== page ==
Sunday, November 16, 2008

Was Prop 8 really passed?

While the lesbian, gay, bisexual and transgender community and its allies are protesting the passage of Prop. 8 both in the courts and in the streets, a new possibility has emerged: maybe it didn't pass after all. According to NYU professor Mark Crispin Miller, a leading expert on election fraud:
... an accurate count of the votes may not yet have occurred, according to early indications.
This conclusion is based on a discrepancy between exit polls and the official vote count. He ties this particular possible stolen election with a much broader problem:
the entire apparatus of computerized voting in this country--the e-voting machines and op-scans and central tabulators, etc.--is largely owned by members of the Christianist far right.

Diebold and ES&S were both begun by Bob and Todd Urosevich, two ardent Oklahoma theocrats, while Triad, which makes the central vote tabulators used in Ohio in 2004, is owned by the Rapp family. SmartTech, the company that helped Bush/Cheney steal that state, is owned by evangelical Jeff Averbeck; and his associate Mike Connell, owner of GovTech Solutions, which also helped to steal Ohio, among other races, was motivated to such work by his desire "to save the babies," according to Stephen Spoonamore.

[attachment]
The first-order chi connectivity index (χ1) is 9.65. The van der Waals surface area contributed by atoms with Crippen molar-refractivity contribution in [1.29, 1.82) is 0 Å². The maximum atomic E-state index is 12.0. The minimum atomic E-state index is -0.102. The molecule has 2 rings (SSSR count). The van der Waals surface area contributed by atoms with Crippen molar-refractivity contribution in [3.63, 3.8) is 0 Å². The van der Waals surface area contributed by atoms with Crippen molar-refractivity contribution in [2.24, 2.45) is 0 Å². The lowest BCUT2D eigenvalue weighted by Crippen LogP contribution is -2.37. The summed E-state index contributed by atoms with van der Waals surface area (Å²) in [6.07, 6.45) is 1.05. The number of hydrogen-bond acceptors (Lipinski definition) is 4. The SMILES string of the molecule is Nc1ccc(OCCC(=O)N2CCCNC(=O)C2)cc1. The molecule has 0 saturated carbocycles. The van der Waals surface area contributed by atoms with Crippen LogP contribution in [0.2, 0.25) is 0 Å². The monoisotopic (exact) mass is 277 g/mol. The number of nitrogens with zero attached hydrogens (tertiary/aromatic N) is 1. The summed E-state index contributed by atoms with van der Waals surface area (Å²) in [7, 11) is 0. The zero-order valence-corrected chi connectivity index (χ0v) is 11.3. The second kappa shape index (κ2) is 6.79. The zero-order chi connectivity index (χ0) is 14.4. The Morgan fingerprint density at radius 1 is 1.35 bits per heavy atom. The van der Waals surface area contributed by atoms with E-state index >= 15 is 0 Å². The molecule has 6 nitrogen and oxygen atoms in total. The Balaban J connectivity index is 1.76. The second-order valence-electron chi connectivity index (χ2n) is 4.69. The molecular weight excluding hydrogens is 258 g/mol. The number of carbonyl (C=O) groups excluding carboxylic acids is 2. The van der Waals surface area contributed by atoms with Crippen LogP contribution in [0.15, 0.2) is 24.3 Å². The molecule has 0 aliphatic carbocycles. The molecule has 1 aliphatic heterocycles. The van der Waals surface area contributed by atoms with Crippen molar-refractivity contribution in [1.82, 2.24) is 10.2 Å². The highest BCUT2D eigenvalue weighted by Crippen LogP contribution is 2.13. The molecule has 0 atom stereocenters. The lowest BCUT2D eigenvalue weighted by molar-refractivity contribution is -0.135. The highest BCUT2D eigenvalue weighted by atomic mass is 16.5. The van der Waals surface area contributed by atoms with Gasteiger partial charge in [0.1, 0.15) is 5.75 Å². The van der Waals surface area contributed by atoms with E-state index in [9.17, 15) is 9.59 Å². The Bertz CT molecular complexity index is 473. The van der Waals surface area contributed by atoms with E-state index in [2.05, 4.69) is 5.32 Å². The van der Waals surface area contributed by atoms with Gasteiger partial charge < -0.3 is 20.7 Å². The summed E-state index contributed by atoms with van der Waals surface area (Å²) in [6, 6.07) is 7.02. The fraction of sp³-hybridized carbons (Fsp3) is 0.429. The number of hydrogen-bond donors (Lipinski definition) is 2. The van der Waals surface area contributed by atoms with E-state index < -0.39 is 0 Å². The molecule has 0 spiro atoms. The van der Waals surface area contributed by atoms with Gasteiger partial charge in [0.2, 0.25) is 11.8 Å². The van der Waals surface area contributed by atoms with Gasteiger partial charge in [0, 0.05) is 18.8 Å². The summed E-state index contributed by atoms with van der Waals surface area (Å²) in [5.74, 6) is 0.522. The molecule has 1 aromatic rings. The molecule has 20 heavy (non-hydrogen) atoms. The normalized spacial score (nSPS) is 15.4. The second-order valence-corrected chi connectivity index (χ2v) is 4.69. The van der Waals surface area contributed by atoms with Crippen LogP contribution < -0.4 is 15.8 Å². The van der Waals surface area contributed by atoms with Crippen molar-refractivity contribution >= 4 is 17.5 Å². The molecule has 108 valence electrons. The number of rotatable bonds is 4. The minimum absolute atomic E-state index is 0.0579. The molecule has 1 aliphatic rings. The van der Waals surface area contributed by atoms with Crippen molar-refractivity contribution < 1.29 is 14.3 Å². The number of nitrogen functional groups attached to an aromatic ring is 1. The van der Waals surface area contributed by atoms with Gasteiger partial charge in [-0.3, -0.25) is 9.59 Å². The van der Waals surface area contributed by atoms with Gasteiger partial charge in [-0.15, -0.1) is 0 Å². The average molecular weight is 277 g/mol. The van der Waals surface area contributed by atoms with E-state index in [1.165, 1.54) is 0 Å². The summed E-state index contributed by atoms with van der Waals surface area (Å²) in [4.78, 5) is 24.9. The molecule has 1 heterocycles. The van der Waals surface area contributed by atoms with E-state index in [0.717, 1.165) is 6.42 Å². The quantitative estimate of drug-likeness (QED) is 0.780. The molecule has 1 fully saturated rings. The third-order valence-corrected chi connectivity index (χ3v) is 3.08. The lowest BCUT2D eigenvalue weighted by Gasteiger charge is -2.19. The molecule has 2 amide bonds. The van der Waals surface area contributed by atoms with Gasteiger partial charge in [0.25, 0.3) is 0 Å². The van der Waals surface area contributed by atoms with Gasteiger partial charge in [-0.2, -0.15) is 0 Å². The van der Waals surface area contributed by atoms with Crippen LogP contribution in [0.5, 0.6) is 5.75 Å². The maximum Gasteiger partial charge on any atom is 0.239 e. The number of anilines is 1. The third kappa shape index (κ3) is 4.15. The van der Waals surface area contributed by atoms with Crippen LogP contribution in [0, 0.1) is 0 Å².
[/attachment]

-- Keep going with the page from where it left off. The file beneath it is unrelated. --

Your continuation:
As we saw from the recent presidential election, the vote has to be close in order for it to be stolen. If it's a blowout the machines do what they are supposed to do or at least can't do any harm.

We'll continue to keep an eye on developments in the Prop #8 vote.

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